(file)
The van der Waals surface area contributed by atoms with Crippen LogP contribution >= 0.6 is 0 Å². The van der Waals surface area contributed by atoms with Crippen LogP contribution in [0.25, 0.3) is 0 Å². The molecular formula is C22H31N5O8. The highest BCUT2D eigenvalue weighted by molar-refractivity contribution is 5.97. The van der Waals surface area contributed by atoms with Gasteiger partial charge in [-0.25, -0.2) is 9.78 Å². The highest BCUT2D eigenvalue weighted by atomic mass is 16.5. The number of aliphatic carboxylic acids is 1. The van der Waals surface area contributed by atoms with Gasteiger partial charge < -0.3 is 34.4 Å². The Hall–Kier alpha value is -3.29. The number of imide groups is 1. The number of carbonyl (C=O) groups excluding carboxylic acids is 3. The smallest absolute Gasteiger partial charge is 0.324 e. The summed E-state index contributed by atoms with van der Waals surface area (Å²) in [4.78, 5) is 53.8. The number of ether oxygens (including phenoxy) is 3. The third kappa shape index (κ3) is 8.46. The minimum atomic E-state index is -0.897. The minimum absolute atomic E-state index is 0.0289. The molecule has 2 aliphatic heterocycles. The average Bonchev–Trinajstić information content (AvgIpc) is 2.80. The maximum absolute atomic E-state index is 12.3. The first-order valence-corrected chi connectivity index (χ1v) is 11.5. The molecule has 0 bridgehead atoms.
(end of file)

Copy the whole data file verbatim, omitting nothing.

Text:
The van der Waals surface area contributed by atoms with Crippen LogP contribution >= 0.6 is 0 Å². The van der Waals surface area contributed by atoms with Crippen LogP contribution in [0.25, 0.3) is 0 Å². The molecular formula is C22H31N5O8. The highest BCUT2D eigenvalue weighted by molar-refractivity contribution is 5.97. The van der Waals surface area contributed by atoms with Gasteiger partial charge in [-0.25, -0.2) is 9.78 Å². The highest BCUT2D eigenvalue weighted by atomic mass is 16.5. The number of aliphatic carboxylic acids is 1. The van der Waals surface area contributed by atoms with Gasteiger partial charge < -0.3 is 34.4 Å². The Hall–Kier alpha value is -3.29. The number of imide groups is 1. The number of carbonyl (C=O) groups excluding carboxylic acids is 3. The smallest absolute Gasteiger partial charge is 0.324 e. The summed E-state index contributed by atoms with van der Waals surface area (Å²) in [4.78, 5) is 53.8. The number of ether oxygens (including phenoxy) is 3. The third kappa shape index (κ3) is 8.46. The minimum atomic E-state index is -0.897. The minimum absolute atomic E-state index is 0.0289. The molecule has 2 aliphatic heterocycles. The average Bonchev–Trinajstić information content (AvgIpc) is 2.80. The maximum absolute atomic E-state index is 12.3. The first-order valence-corrected chi connectivity index (χ1v) is 11.5. The molecule has 0 bridgehead atoms.